Common mental health disorders and cognitive decline in a longitudinal Down syndrome cohort

BJPsych Open. 2023 Nov 3;9(6):e206. doi: 10.1192/bjo.2023.590.


Background: Down syndrome is the most common genetic cause of intellectual disability and Alzheimer's disease. In the general population, common mental disorders (CMDs), including anxiety, depression and obsessive-compulsive disorder, are linked to cognitive decline and higher risk for dementia. It is not known how CMDs affect longer-term cognitive outcomes in Down syndrome, and there is often diagnostic uncertainty in older people with Down syndrome and psychiatric comorbidity.

Aims: To study the influence of CMDs on cognitive ability and whether they are related longitudinally to development of clinical signs of Alzheimer's disease in Down syndrome.

Method: We followed 115 individuals with Down syndrome, 27 of whom were diagnosed with a CMD, over approximately 3 years. Changes in cognitive and behavioural outcomes between baseline and follow-up assessment were analysed, with comparisons made between those with and without a comorbid CMD. Age, gender, apolipoprotein E status and level of intellectual disability were included as covariates.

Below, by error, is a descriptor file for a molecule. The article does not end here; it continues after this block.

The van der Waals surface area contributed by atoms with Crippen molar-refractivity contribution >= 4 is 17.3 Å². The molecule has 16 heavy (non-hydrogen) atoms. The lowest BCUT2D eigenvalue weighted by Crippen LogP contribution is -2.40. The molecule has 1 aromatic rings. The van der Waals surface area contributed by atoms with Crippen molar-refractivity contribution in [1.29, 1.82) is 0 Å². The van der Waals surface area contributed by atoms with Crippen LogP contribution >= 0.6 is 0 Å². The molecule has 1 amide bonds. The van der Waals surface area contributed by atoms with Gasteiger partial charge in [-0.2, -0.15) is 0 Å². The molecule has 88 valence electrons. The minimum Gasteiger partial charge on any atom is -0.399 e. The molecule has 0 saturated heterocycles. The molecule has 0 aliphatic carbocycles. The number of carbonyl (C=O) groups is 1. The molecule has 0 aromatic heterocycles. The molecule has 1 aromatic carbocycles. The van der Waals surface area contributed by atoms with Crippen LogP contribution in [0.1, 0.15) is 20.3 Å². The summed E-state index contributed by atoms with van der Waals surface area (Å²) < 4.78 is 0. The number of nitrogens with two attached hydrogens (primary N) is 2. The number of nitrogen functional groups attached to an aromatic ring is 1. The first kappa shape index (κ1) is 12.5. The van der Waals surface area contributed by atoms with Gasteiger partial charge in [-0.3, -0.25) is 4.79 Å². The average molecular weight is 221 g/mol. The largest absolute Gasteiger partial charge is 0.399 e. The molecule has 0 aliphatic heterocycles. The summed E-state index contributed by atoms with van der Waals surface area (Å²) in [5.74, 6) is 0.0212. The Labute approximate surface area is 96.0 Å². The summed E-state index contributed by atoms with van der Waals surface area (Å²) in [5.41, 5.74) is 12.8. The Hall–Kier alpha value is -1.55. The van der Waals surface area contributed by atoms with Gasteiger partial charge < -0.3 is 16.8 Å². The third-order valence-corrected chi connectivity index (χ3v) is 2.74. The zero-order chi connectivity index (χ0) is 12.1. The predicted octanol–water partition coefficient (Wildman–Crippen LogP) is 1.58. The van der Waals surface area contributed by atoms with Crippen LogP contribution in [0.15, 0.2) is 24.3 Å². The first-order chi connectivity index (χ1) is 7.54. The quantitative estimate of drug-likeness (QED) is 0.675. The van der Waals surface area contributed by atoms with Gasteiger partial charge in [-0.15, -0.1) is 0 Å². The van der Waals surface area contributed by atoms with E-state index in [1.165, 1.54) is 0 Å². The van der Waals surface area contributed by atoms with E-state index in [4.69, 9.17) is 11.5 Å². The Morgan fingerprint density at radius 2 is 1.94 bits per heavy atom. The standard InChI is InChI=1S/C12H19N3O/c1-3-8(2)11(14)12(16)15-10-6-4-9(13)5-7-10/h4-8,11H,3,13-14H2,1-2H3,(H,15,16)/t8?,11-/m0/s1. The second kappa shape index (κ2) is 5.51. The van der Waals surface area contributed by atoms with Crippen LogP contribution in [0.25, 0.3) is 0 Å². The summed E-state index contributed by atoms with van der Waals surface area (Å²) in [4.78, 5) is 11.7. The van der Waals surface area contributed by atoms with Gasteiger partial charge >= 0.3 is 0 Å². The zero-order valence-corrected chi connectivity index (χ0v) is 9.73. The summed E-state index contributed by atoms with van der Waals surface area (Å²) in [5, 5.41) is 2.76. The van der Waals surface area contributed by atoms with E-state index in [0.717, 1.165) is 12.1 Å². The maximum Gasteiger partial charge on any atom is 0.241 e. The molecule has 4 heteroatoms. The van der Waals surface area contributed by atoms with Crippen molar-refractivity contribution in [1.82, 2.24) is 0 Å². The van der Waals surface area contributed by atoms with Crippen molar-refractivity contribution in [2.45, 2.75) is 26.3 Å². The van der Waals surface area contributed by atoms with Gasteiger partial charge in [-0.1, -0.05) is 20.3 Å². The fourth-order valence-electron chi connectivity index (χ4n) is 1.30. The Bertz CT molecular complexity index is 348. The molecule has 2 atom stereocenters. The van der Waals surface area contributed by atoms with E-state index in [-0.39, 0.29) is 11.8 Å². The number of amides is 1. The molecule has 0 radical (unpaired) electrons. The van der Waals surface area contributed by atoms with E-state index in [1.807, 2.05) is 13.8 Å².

Results: No significant association between presence of a CMD and poorer performance on cognitive tasks or informant-rated decline over time was observed (P > 0.05).

Conclusions: Our results suggest that a diagnosis of a CMD does not have a significant negative effect on long-term cognitive or behavioural outcomes in individuals with Down syndrome. In individuals with stable or treated CMD, subsequent cognitive decline is likely indicative of Alzheimer's disease rather than a consequence of mental disorder.

Keywords: Alzheimer's disease; Down syndrome; common mental disorders; intellectual disability; trisomy 21.